Top Considerations for Optimizing O&M of Solar Power Plants
June 19, 2017- Operations and maintenance (O&M) of solar power plants are becoming increasingly important in the global photovoltaic (PV) market. While an increasing number of new builds show industry growth, optimizing operations and maintenance is a cost-effective way to improve performance for plants already in use. In fact, many solar power companies are developing more intelligent strategies and practices for O&M. This may include hiring a professional service provider in some cases.
Whether getting outside help or not, there are a couple of factors to consider when looking for ways to improve operation and maintenance of solar power plants:
Optimizations for either of these considerations can result in improved, more reliable performance. According to a report from PV insider, a 1 percent increase in direct sun exposure can result in $1 million extra in a year’s revenue. With those kinds of numbers, it might be a good idea to explore how to improve a plant’s function, which can be achieved through more strategic O&M.
The size of a solar power plant has a great effect on O&M optimization techniques. For large, compact PV projects, having an in-house operations and maintenance team makes sense. However, if the project is smaller but more spread out, outsourcing to a contracted third-party in the specific regions of the plants may be more efficient.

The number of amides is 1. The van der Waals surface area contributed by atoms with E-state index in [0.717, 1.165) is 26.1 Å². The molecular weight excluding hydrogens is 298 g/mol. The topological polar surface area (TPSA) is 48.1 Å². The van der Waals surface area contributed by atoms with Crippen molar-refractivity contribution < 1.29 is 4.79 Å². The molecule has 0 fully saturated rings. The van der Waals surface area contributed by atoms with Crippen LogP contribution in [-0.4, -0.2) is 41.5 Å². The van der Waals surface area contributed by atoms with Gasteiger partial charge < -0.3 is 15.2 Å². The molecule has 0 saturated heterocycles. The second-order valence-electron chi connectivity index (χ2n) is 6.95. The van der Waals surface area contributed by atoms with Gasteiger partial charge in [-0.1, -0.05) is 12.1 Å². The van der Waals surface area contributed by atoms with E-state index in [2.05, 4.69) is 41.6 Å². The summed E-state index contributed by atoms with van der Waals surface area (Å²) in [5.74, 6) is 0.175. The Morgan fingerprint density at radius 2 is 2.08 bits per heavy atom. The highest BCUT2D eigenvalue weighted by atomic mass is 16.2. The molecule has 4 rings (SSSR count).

Additionally, size impacts how you approach power plant operation and maintenance. If the plant is small, the entire project may be tested and adjusted once a year to maximize performance. On the other hand, a system check on a large project may take days to complete, which can result in greater downtime. For this reason, different sections can be checked at different times so improvements can gradually be made and tested against the plant’s overall performance.
When a solar plant is located in a desert area, as they often are, the trackers get more sun exposure, but also have to deal with the elements. Blowing sand collects on tracking devices and can interfere with energy production. This means the sand needs to be washed away frequently, but water is not always readily available in these dry areas. Coming up with an efficient O&M process for minimizing environmental factors is critical to a project’s performance. Solutions could include anything from having a dedicated team on-site to clear sand with vacuums as it builds or using self-calibrating robots that wash away sand with minimal water waste.
Every solar power project is different and therefore will require different solutions for maximum energy collection. Even a plant perfectly designed and installed to precise specifications can be improved once up and running. An O&M strategy has become critical to the long life of a project and is a growing industry worldwide.